EGAN: AND WE DO NOTH­ING?

Two more die in treach­er­ous waters

Ottawa Citizen - - Front Page - KELLY EGAN

There is a warn­ing sign on Bate Is­land, scene of two more drown­ings in the mid­dle of the rush­ing Ot­tawa River on the week­end. It cau­tions against feed­ing the birds.

There is no men­tion of fish­ing, swim­ming, wad­ing, boat­ing or cur­rents — treach­er­ous or oth­er­wise — be­neath the Cham­plain Bridge. There is no men­tion that, de­pend­ing on the time of year, as much wa­ter can flow by Bate Is­land in one second as tum­bles off Ni­a­gara Falls.

But there are two more dead. And we do noth­ing?

Per­haps the Na­tional Cap­i­tal Com­mis­sion, which owns the is­land be­low the bridge be­tween On­tario and Que­bec, has no me­mory. Per­haps we can help:

On Aug. 3, 1989 (how the cal­en­dar is eerie), a 10-year-old girl slipped un­der the sur­face of the river as her fam­ily “watched help­lessly” from their picnic site on the is­land. She was pulled out, barely alive, and was still un­con­scious in hos­pi­tal the next day.

In 2000, when the wa­ter was still high in May, a 30-year-old man went miss­ing as he was fly-fish­ing near the is­land. He was found about 10 days later, still in his chest waders, 35 or so me­tres from the is­land, where his car and dog awaited his return.

In June 2003, a 22-year-old man drowned while sav­ing his brother, only 13, who had slipped off the rocks near the is­land.

The older man had been fish­ing nearby. The Ci­ti­zen pub­lished an ab­so­lutely heart­break­ing photo of sur­viv­ing fam­ily mem­bers on shore, faces shat­tered.

In Au­gust 2014, a 12-year-old boy was pulled safely from the wa­ter near the is­land by two res­cuers. Trag­i­cally, a 29-yearold Good Sa­mar­i­tan drowned in the res­cue ef­fort. He lived in the same apart­ment build­ing as the saved boy. They had gone to the river’s edge to fish. One went on with his life, one died a hero.

This past week­end, a cel­e­bra­tory fam­ily picnic on the is­land turned into a heart-wrench­ing at­tempt to save two fish­er­men who sud­denly found them­selves in the swift cur­rent be­low the is­land. Res­cuers tried to reach the men, but had to turn back given the very real pos­si­bil­ity they would be pulled un­der too.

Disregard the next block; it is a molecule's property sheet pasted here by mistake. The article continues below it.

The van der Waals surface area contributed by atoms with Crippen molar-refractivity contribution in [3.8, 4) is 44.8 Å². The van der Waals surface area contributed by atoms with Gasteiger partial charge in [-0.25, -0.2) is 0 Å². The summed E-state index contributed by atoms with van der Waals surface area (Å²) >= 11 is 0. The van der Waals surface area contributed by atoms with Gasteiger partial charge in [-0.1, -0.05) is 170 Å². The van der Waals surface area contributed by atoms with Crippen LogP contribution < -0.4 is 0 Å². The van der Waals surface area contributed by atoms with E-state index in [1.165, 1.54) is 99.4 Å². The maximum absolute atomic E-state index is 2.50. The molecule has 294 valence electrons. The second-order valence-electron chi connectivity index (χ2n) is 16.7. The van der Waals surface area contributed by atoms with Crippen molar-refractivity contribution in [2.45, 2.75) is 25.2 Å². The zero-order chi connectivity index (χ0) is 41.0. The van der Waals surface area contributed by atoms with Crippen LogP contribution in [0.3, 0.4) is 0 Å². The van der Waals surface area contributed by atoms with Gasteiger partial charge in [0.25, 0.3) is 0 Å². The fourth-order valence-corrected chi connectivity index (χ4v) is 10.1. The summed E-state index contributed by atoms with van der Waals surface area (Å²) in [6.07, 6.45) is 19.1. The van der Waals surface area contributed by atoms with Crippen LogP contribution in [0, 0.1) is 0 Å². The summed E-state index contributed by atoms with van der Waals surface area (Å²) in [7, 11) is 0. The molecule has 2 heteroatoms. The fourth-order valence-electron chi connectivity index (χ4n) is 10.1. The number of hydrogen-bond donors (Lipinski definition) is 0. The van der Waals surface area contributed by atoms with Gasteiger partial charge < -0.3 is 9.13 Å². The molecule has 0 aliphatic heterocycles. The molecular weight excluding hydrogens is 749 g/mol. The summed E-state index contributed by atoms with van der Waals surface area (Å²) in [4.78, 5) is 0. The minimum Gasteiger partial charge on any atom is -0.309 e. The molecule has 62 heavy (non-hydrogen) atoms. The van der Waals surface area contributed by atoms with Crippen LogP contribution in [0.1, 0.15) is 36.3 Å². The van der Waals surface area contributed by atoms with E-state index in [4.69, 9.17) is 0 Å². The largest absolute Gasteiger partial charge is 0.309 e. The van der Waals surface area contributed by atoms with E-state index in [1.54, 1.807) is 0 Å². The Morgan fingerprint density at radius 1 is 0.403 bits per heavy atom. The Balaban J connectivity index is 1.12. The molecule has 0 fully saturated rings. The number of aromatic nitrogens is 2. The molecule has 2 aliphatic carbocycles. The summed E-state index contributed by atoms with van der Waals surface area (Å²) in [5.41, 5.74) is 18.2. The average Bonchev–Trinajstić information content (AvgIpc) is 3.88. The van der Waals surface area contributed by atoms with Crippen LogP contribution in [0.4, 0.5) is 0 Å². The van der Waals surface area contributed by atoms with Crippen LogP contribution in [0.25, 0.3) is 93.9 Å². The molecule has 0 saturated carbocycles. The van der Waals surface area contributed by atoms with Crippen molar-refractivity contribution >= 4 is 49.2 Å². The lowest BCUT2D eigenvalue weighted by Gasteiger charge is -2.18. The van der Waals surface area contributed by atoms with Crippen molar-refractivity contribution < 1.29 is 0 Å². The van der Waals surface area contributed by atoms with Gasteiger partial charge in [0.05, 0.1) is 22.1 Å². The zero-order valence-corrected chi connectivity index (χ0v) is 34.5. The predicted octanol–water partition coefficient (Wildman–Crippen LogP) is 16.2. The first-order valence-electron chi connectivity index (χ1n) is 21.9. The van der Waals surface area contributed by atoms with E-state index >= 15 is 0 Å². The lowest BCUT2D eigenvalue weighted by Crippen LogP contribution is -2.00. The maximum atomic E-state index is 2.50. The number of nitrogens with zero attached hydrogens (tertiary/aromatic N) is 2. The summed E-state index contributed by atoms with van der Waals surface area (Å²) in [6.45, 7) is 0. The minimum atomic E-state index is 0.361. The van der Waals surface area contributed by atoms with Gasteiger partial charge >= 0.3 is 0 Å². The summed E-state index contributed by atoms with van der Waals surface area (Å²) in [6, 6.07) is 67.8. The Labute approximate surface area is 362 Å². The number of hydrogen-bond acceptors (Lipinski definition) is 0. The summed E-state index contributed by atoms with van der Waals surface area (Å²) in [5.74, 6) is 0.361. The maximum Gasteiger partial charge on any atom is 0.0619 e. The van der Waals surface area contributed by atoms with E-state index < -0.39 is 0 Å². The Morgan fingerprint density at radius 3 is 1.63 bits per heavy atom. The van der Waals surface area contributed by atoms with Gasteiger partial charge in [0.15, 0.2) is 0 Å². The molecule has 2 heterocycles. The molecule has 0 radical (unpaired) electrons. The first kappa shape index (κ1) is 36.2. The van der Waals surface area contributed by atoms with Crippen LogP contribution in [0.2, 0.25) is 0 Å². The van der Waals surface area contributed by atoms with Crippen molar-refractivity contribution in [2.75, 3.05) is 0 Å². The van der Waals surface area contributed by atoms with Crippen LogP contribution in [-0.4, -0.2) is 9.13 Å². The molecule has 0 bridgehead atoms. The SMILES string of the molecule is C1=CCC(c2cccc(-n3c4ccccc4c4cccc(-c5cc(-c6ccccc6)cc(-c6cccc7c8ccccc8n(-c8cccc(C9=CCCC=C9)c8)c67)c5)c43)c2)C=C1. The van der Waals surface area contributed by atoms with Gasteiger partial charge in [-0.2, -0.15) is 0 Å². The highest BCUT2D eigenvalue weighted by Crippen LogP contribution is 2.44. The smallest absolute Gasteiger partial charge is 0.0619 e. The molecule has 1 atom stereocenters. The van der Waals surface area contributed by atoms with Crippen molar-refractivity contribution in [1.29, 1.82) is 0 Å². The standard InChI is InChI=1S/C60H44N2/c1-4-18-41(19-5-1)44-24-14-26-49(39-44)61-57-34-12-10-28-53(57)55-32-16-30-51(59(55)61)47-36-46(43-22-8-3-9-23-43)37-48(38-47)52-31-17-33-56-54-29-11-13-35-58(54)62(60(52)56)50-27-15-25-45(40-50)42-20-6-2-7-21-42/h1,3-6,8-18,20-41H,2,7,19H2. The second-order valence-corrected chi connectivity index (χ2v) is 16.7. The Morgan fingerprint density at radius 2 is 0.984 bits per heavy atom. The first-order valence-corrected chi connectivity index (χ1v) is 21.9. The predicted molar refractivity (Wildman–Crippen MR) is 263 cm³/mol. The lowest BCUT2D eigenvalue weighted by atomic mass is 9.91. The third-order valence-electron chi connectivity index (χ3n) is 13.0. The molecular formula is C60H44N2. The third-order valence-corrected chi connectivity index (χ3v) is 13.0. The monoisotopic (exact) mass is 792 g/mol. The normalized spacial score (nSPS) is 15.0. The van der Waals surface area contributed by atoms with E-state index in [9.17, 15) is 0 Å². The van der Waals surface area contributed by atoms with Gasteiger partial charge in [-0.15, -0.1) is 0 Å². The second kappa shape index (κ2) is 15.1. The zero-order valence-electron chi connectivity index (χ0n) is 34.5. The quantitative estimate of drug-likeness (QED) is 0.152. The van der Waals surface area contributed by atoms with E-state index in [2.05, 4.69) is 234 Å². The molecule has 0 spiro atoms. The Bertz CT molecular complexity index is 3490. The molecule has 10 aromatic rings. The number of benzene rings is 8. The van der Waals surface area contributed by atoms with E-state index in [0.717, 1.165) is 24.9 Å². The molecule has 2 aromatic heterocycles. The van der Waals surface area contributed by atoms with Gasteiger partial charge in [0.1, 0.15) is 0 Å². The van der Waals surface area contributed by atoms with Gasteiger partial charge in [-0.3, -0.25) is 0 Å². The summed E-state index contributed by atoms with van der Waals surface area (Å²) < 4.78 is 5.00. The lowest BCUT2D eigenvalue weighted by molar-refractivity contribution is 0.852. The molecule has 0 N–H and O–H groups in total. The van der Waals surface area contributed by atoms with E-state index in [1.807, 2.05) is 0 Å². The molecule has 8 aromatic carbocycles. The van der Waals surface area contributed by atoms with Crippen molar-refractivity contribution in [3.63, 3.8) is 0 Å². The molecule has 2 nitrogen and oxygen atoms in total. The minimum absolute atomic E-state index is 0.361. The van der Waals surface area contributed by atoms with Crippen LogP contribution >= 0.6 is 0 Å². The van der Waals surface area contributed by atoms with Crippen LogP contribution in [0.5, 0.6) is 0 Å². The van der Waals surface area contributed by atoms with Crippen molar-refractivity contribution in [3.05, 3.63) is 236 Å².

So, now what? Maybe a sign is not the an­swer. Maybe the

NCC has too much shore­line, too many wa­ter­ways, to prop­erly warn peo­ple about dan­gers. And maybe dis­cour­ag­ing fish­ing or swim­ming in the right spot is the wrong thing to do. It’s a free coun­try; no­body owns the river.

But I ex­pected to find some kind of generic warn­ing when I toured the is­land on a som­bre Tues­day af­ter­noon. (Does the NCC not tell you how fast to pedal on the bike path?) Only spot­ted ma­raud­ing geese and squawk­ing gulls, rest­ing ducks with their heads tucked in, ecstatic black squir­rels and gi­ant maple trees, a stray bob­ber.

It is a sweet spot. From the east end of the is­land, there are views of Par­lia­ment Hill and down­town. For any­one stuck in an apart­ment in the west end, it is a quiet escape into feath­ers and sticks, be­low the grime of the city.

At­tached to a fence on the north side (pop­u­lar with whitewater pad­dlers) is a lifebuoy and a plaque that reads: “In me­mory of all those taken by this river. Emer­gen­cies only — PLEASE re­place after res­cue.”

The river did it. The river took them, you see. Took all of them.

So, maybe a sign does noth­ing. (The NCC offers con­do­lences to the friends and fam­i­lies but says it needs more in­for­ma­tion be­fore de­cid­ing whether change in “us­age or ac­cess” is re­quired.)

But think of what the pan­demic has done to our sum­mer. Re­cre­ation pat­terns are dis­rupted, with trips can­celled, Bri­tan­nia Beach closed, with the hottest July since Grand­dad was a pup, cooped-up peo­ple are ven­tur­ing to new places along the river.

I see fam­i­lies up­stream of Remic Rapids, where they never much ven­tured be­fore, with um­brel­las and cool­ers. Fur­ther west, Con­stance Bay is, at times, del­uged with day-trip­pers. Mooney’s Bay, early on in the pan­demic, nearly en­dured a riot of the stir crazy.

So, maybe many new peo­ple are dis­cov­er­ing Bate Is­land for the first time and wad­ing into shal­low wa­ter that looks pretty harm­less, rod in hand, un­til they take too many steps.

(The On­tario gov­ern­ment, even, rec­om­mends “Cham­plain Bridge” as a place to fish in ur­ban Ot­tawa.)

For those peo­ple, surely, a sign might serve as an alert?

Put po­etry aside: the river doesn’t “take” peo­ple. We lose them to it by not pre­par­ing for, by be­ing un­aware of, very real dan­ger.

To con­tact Kelly Egan, please call 613-291-6265 or email kegan@ postmedia.com.

KELLY EGAN

A sign ref­er­ences the suc­ces­sion of vic­tims of the fast-mov­ing Ot­tawa River off Bate Is­land.

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